Here is a movie that knows it is chock-full of your typical romantic-comedy clichés, but instead of ignoring the fact that there are millions of movies just like it, writer/director Will Gluck (“Easy A”) and co-writers Keith Merryman and David A. Newman embrace this notion by mocking many that came before it, while also paying tribute to some.
Many will compare “Friends with Benefits” to the debacle that is “No Strings Attached;” both focus on two friends who agree to have a strictly physical relationship. However, “Friends with Benefits” is actually more closely related to an episode of “Seinfeld,” entitled “The Deal,” in which Jerry and Elaine agree to have sex, after setting some ground rules to ensure their friendship remained the same.
This film is about much more than sex. Gluck has created a funny, lissome and heart-wrenching story about the barriers people put up to hide their vulnerabilities from the world.
“Friends with Benefits” opens with intermittent scenes of Dylan (Justin Timberlake) and Jamie (Mila Kunis), on opposite sides of the country, both being dumped by their respective significant others. Dylan, in Los Angeles, by his high-strung girlfriend, Kayla (Emma Stone), who tells him, he is “emotionally unavailable.” Jamie, in New York City, by her clown of a boyfriend, Quincy (Andy Samberg), who tells her, she is “emotionally damaged.”
As fate would have it, these two meet in New York City. Jamie a headhunter or “executive recruiter,” as she puts it, has been tasked with recruiting Dylan, a hotshot art director at a popular blog site based in LA, to GQ as their art director. Dylan is unsure about a big move to New York, but after Jamie gives him a sample of the Big Apple night life, starting with cocktails at an outdoor bar and ending with a flash mob at the heart of Times Square, Dylan agrees to take the job.
Soon, Dylan and Jamie become close friends, partying, relaxing and mocking romantic comedies together. One night, after mocking an uber-campy rom-com starring Jason Segel and Rashida Jones, Dylan and Jamie, in need of a physical connection, but not wanting the emotional baggage that comes with dating, go the abovementioned “Seinfeld” route, and set up some rules to keep their friendship as it is, while also having sex with each other.
As you would expect, this act complicates their relationship immensely and sets the movie in motion, as Dylan and Jamie must decide what they want out of life and love.
The film works thanks to the radiating chemistry of its two leads. Timberlake and Kunis exchange barbs with lightning-fast speed and perfect comic timing, while exuding a kind of natural friendship every director dreams of. The always cool Timberlake (“The Social Network”) is charismatic and confident as Dylan, once again showing us that he is certain to make an indelible mark on the film industry. The amazingly gorgeous Kunis, who last wowed us in “Black Swan,” proves she has what it takes to be a Hollywood starlet as the charming and sassy Jamie.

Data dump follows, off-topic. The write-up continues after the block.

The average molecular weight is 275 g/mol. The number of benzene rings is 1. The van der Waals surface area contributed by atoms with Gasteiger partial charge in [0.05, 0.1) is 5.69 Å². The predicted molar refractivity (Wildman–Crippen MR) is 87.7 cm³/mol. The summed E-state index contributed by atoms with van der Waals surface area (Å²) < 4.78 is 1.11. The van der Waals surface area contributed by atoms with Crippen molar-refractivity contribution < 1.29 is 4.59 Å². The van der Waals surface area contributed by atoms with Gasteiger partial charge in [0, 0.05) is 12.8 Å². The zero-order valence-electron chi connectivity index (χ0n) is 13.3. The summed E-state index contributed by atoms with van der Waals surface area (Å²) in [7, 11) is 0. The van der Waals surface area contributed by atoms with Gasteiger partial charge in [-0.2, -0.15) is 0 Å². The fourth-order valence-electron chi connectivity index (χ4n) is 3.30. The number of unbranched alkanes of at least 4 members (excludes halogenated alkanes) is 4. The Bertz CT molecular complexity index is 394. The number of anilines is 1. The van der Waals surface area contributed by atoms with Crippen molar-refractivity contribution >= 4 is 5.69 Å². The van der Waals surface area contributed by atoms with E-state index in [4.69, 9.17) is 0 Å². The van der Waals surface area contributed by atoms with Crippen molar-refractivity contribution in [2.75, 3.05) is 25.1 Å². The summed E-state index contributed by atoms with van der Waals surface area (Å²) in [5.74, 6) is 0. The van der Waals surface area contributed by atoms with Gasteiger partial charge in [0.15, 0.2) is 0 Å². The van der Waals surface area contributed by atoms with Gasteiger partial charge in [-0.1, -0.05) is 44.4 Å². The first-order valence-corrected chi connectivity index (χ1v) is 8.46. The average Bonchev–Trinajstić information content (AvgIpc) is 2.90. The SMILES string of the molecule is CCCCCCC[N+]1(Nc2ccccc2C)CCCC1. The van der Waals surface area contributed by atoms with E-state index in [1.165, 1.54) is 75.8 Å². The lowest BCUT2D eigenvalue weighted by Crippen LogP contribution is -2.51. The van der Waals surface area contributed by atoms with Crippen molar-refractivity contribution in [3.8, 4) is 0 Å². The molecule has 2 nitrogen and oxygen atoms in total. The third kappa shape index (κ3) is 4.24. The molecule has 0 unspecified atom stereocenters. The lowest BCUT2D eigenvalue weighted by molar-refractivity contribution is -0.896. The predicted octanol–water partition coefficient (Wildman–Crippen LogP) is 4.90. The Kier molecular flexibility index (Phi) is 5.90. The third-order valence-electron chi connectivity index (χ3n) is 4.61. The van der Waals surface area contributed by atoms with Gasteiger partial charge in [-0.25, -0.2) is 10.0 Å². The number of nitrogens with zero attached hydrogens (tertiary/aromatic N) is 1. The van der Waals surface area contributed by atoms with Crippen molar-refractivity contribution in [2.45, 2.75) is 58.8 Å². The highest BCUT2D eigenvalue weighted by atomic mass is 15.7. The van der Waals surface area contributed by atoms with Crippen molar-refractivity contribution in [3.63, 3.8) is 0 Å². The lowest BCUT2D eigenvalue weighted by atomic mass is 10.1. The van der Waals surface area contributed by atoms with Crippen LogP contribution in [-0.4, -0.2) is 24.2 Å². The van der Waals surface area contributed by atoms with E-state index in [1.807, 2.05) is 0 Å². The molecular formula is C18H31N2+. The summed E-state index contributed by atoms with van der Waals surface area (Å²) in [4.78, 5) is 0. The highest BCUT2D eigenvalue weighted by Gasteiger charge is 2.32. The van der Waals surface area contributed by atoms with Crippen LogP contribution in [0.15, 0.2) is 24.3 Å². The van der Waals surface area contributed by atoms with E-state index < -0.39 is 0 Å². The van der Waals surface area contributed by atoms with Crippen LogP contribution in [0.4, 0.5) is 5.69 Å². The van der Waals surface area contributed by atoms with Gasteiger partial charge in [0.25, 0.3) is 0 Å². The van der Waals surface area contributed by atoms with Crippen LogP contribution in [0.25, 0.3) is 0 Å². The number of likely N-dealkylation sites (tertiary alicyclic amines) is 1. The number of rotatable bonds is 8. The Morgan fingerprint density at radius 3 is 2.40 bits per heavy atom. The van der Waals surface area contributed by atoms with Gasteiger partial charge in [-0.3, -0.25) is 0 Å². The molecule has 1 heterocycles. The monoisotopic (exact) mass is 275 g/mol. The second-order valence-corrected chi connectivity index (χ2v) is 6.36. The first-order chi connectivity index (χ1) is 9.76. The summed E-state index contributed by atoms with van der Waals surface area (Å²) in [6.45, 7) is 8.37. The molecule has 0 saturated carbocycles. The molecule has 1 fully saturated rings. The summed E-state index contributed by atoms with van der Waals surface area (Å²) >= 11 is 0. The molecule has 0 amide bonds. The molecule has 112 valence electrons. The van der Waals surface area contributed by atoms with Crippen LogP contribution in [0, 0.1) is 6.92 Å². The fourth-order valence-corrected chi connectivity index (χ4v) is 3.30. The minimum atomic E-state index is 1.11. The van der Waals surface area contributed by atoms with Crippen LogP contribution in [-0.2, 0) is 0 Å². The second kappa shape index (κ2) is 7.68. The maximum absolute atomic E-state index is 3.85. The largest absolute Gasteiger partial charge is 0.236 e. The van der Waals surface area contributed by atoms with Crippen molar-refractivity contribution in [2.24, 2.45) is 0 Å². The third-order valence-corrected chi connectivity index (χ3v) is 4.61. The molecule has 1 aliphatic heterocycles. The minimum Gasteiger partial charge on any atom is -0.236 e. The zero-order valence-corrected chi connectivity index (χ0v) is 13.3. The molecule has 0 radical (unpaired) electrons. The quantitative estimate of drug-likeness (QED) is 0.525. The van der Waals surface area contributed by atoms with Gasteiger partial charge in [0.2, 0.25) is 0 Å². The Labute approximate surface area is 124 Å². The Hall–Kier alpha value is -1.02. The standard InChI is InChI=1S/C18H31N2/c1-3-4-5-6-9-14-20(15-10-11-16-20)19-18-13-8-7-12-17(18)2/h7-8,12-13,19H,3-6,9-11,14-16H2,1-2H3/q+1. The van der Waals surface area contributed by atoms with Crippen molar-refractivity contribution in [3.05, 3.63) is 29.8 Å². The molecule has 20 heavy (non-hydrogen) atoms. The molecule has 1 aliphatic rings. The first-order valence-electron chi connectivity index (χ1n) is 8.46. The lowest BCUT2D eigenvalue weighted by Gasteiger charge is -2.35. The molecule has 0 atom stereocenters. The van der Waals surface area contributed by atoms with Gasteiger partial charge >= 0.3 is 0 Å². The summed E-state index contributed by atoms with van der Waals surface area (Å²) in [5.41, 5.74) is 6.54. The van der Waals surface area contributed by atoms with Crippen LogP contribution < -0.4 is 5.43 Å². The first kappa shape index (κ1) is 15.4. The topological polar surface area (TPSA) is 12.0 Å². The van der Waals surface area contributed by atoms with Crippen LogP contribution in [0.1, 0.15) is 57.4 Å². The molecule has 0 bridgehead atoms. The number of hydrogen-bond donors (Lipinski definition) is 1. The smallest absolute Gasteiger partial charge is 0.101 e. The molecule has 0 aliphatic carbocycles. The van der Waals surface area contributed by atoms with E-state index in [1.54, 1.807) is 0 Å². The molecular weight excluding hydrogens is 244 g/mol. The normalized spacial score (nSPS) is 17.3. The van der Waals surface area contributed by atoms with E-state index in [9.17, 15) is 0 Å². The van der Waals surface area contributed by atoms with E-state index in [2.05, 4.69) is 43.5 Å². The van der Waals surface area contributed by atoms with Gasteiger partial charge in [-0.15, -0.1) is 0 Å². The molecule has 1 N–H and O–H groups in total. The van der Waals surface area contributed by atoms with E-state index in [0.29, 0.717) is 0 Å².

The supporting cast complements the charms and playful barbs of the two leads perfectly. Extreme sports master Shaun White has a wacky turn as a prickly version of himself. Woody Harrelson (“Zombieland”) is hysterical as the obnoxious and gay GQ sports editor. Patricia Clarkson (“Shutter Island”) does great as Jamie’s free spirited mom. Lastly, Richard Jenkins (“The Visitor”) playing Dylan’s father, suffering from the early stages of Alzheimer’s, provides the film with many of its most tender moments.
In addition to the quick-witted story and outstanding acting, Gluck and cinematographer Michael Grady award us with some impressive visuals, from the night-time New York City skyline to the overhead shots of a flash mob’s dance routine.
The filmmakers cleverly elected not to use a musical score; Dylan even makes off-hand remarks about how the score in these types of movies dictate how audiences should feel. Instead we are presented with pop songs that for the most part pertain to the film’s central theme. Notable inclusions are: “I Will Follow You Into The Dark,” by Death Cab for Cutie; “Pumped up Kicks,” by Foster the People; “Booty Call,” by G. Love and Special Sauce; “Take A Bow,” by Greg Laswell; “Tightrope,” by Janelle Monáe; “Jump,” by Kriss Kross; and “Closing Time,” by Semisonic.
“Friends with Benefits” is a charming, bawdy and genuinely touching film that will please both genders, making it a perfect date movie.
Note: Stay for a scene after the end credits.
(“Friends with Benefits” is rated R for sexual content and language. It can be seen at AMC Loews Jersey Gardens 20 and other nearby theaters.)
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